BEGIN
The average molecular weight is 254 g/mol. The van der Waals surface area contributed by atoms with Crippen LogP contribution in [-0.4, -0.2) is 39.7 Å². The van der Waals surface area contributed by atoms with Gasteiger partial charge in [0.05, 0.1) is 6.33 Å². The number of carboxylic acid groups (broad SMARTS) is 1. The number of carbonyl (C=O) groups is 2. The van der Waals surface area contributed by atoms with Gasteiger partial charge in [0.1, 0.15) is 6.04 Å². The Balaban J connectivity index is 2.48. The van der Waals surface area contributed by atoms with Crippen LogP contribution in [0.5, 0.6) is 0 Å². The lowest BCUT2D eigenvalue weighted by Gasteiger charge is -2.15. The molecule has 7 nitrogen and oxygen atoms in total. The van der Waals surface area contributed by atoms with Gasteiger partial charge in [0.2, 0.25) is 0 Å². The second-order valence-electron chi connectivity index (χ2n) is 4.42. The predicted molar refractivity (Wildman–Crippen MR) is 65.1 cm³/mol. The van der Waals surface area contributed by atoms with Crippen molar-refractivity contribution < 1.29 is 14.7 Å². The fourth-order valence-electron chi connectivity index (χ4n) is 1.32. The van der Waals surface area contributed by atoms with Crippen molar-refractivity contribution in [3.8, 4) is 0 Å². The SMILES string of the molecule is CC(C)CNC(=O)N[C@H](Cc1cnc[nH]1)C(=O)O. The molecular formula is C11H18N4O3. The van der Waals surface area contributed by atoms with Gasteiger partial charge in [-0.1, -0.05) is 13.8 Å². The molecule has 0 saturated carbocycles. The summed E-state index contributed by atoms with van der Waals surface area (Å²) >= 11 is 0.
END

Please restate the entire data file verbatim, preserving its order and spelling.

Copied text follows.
The average molecular weight is 254 g/mol. The van der Waals surface area contributed by atoms with Crippen LogP contribution in [-0.4, -0.2) is 39.7 Å². The van der Waals surface area contributed by atoms with Gasteiger partial charge in [0.05, 0.1) is 6.33 Å². The number of carboxylic acid groups (broad SMARTS) is 1. The number of carbonyl (C=O) groups is 2. The van der Waals surface area contributed by atoms with Gasteiger partial charge in [0.1, 0.15) is 6.04 Å². The Balaban J connectivity index is 2.48. The van der Waals surface area contributed by atoms with Crippen LogP contribution in [0.5, 0.6) is 0 Å². The lowest BCUT2D eigenvalue weighted by Gasteiger charge is -2.15. The molecule has 7 nitrogen and oxygen atoms in total. The van der Waals surface area contributed by atoms with Gasteiger partial charge in [0.2, 0.25) is 0 Å². The second-order valence-electron chi connectivity index (χ2n) is 4.42. The predicted molar refractivity (Wildman–Crippen MR) is 65.1 cm³/mol. The van der Waals surface area contributed by atoms with Crippen molar-refractivity contribution < 1.29 is 14.7 Å². The fourth-order valence-electron chi connectivity index (χ4n) is 1.32. The van der Waals surface area contributed by atoms with Crippen molar-refractivity contribution in [3.8, 4) is 0 Å². The SMILES string of the molecule is CC(C)CNC(=O)N[C@H](Cc1cnc[nH]1)C(=O)O. The molecular formula is C11H18N4O3. The van der Waals surface area contributed by atoms with Gasteiger partial charge in [-0.1, -0.05) is 13.8 Å². The molecule has 0 saturated carbocycles. The summed E-state index contributed by atoms with van der Waals surface area (Å²) >= 11 is 0.